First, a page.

Burned Part of Right Booster Recovered
A much-sought-after section of Challenger’s right booster rocket, part of the joint that leaked superhot gases blamed for causing the shuttle’s explosion, has been recovered by salvagers, the Navy reported Monday.
The joint shows evidence of burning--a hole one foot high and two feet across--and it is possibly the most vital piece of evidence yet retrieved from the Jan. 28 disaster.
The two-ton chunk of debris contains the aft center segment of the solid-fuel rocket, where a plume of smoke appeared during liftoff. The section was discovered 35 nautical miles northeast of Cape Canaveral in 560 feet of water.
‘Of Critical Interest’
The recovery was first announced in a statement by the presidential shuttle commission. Its chairman, William P. Rogers, called the find “one of two sections of critical interest” in the investigation of Challenger’s explosion.
“A burned-out area of the joint tang at about the 300-degree position is evident,” the statement read.
The tang is the lower part of the aft center segment. It fits into the clevis--the U-shaped top part of the aft segment. The clevis portion of the joint at the area of the leak has yet to be recovered.
May Not Be Nearby
“The way all the debris has been scattered, (the clevis) may not be nearby at all,” said Lt. Cmdr. Deborah Burnette, a Navy spokeswoman for salvage operations. “Or it might be a mile away, which to the salvagers is close.”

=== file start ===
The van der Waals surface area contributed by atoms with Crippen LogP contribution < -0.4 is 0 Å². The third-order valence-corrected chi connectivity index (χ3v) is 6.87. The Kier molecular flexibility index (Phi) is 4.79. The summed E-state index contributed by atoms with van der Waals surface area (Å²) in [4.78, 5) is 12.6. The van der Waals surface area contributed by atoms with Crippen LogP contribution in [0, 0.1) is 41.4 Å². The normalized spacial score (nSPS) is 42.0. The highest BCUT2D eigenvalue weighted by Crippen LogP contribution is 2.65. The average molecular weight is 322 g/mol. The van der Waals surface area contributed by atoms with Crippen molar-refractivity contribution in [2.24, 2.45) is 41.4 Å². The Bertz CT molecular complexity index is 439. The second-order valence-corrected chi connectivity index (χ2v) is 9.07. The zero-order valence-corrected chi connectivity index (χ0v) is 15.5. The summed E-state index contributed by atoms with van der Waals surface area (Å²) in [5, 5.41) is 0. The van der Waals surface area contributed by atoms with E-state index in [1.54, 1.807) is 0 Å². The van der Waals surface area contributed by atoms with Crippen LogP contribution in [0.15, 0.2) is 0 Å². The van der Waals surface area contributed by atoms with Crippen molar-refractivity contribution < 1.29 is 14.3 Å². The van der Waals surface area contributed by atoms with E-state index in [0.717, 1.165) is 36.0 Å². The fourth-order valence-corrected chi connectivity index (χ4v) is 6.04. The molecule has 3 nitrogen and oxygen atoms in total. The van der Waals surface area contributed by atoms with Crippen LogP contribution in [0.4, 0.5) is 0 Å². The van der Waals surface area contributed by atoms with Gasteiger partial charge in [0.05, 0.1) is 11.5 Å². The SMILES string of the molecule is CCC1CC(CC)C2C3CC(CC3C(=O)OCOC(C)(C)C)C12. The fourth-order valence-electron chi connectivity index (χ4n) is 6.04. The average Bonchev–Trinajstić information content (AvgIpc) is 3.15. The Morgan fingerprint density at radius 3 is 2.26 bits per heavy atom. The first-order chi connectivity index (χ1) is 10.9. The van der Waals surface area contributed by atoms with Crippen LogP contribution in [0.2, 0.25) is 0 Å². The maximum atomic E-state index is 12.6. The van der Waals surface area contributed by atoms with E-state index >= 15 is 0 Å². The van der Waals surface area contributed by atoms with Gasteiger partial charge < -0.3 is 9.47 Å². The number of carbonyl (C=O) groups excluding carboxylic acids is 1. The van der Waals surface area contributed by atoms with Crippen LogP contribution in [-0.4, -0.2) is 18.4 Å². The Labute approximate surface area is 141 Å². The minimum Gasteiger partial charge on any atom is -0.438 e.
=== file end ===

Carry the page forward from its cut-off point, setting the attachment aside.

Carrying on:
Investigators have said that rupture of this joint caused the disaster that killed the seven crew members. But they are unsure how it failed. Sophisticated metallurgical and chemical tests of the wreckage may allow engineers to pinpoint the reason.
J. R. Thompson Jr., vice chairman of the NASA task force working with the commission, said last week that the investigation is focusing on possibly defective O-rings designed to stop hot gases from escaping through the joint; on the effect of the rotation of the joint when subjected to ignition pressures; on characteristics of the putty intended to put pressure on the rings; a possible joint alignment problem, and the effect the freezing temperatures and high winds aloft on launch day might have had on the rings or the putty.
10 Possible Alterations
Answers are crucial toward redesign of the joint. Last week, James E. Kingsbury, head of engineering at NASA’s Marshall Space Flight Center in Huntsville, Ala., said 10 possible alterations to the joint are being considered.
Investigators had despaired of finding this puzzle piece because of fears that the burn-through had destroyed it. The 10-by-20-foot section was retrieved at 5 a.m. Sunday by the robot submarine Gemini and the Stena Workhorse, a contract salvage ship.
One of 677 Soundings
The section was first spotted by sonar on March 1, Burnette said. But it was only one of 677 soundings that have required a further look, and some of the sonar contacts have turned out to be nothing more than oil drums or scrap metal.
A research submarine did not make a videotape of the area until April 5. The tape was analyzed five days later.
“Based on the videotape, it looked like something we really wanted,” Burnette said. “We decided: Let’s get it, right now.”
The wreckage is expected to be brought ashore by early today.
Commission member Eugene E. Covert, a professor of aeronautics at the Massachusetts Institute of Technology, and some of the commission staff have gone to the Florida space center to inspect the vital evidence.
NASA’s acting administrator, William R. Graham, and Rear Adm. Richard H. Truly, the agency’s shuttle director, are scheduled to be briefed today by the NASA task force that has been making its own inquiry into the disaster.
The task force is scheduled to give a preliminary report to the shuttle commission later this week.